Kurt Cobain: 20 years gone, but still connecting with youth
The Nirvana frontman was found dead in his Seattle home 20 years ago today
While Kurt Cobain's suicide — 20 years ago today — is the biggest thing that many people remember about him, others say that Nirvana frontman's continuing impact on music and far beyond means he matters now more than ever.
While Cobain is often seen as a product of Seattle, he actually grew up about two hours away, in the decaying industrial town of Aberdeen, Wash. He sung about his early life of poverty in the song Something in the Way.
His parents divorced when he was young. As a teenager, he often withdrew. On many days, he found sanctuary under a bridge that crosses a muddy river in Aberdeen. He'd sit under it, play his guitar and write songs.
That bridge has become a site of pilgrimage for thousands, who come to feel a sense of connection with Cobain.
In Aberdeen, by the bridge, CBC News recently found Jeremie Fisher, writing in his diary. Fisher, from Strasbourg, France, explained why he felt the need to visit the site.
"He came from a broken home. He felt rejected. Yeah, I associate, because, I kind of lived the same things," Fisher said. "For me, Nirvana is just the best band ever, which changed my life, or saved my life, even."
Author Charles R. Cross ran a music magazine in Seattle in the early 1990s and put Cobain on the cover long before he was famous. Cross, who has written four books on Cobain, says Cobain had a very difficult childhood, but he railed against it.
"He did something that I think is quite admirable. He got off his ass and off that sofa in some little shack that he lived in [in] Aberdeen and he risked creating art. That, to me, is ultimately the reason why we are most to admire him," Cross said.
"One of my favourite stories about the recording of the album Nevermind, an album that would sell 30 million copies worldwide over the next decade, was that when Kurt returned home from the studio after recording that, all his material possessions were in boxes on the curb. He had been evicted from his apartment in Olympia for not paying his rent."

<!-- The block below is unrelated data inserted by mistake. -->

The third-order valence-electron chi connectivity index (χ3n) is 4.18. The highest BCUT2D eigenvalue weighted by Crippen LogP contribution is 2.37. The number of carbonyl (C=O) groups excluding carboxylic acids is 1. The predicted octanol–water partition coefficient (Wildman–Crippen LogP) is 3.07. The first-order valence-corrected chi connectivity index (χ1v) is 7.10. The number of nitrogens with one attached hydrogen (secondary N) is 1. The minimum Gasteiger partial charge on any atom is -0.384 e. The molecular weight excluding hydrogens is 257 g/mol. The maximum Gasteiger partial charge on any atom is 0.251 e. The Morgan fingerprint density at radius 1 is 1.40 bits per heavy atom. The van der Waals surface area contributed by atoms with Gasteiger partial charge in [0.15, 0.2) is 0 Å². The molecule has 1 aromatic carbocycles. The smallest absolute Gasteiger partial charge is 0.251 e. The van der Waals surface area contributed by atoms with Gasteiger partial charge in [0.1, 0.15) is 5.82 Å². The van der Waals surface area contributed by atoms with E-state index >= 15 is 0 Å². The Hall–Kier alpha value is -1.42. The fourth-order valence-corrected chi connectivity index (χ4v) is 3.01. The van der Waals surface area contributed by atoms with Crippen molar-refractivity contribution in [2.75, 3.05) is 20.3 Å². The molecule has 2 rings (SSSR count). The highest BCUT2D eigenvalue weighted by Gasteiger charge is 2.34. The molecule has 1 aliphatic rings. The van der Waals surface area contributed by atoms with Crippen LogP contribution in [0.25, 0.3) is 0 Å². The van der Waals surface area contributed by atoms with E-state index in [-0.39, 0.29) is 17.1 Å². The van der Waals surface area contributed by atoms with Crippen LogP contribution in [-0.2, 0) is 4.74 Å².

"We root for an underdog, and if there ever was an underdog it was Kurt Cobain growing up in a shack in Aberdeen and going on to be the greatest star of his generation."
Cobain's heroin use only accentuated the instability and depression he lived with most of his life. Cobain wrote in his suicide note that the world, including his young daughter, would be better off without him.
In the end, Cross believes Cobain's shocking act was a powerful incentive for troubled youth to take a different path.
"In some ways, the violent nature of Kurt's death and the way the media reported it took away some of the romanticism of his suicide and put a stark face on it. This was something that caused a lot of pain to his family, his friends," Cross said. "I think he was a face of suicide and some people got help."
Nowhere has Cobain's legacy been more controversial than in the town where he grew up.
For 17 years after his death, Aberdeen City Council refused to acknowledge Cobain in any official way.
Resident ToriKovach eventually took on the project himself.
"A lot of people in this town didn't feel he was an appropriate example for the youth of the community," Kovach said.
Along with his friend, Denny Jackson, Kovach cleaned up the area near the bridge and turned it into a memorial park.
"I think people have come around to realize who the man was. I think, putting aside and stopping being hung up on the fact that he killed himself in such a violent manner and that he did succumb to drugs — we claim him now as our native son and recognize him for the talent he is."
Underneath the bridge visitors find graffiti and notes written to the singer with the same theme.
The rock star who killed himself is now viewed by many once-troubled, angst-ridden youth as the person who saved their lives.
With files from the CBC's Chris Brown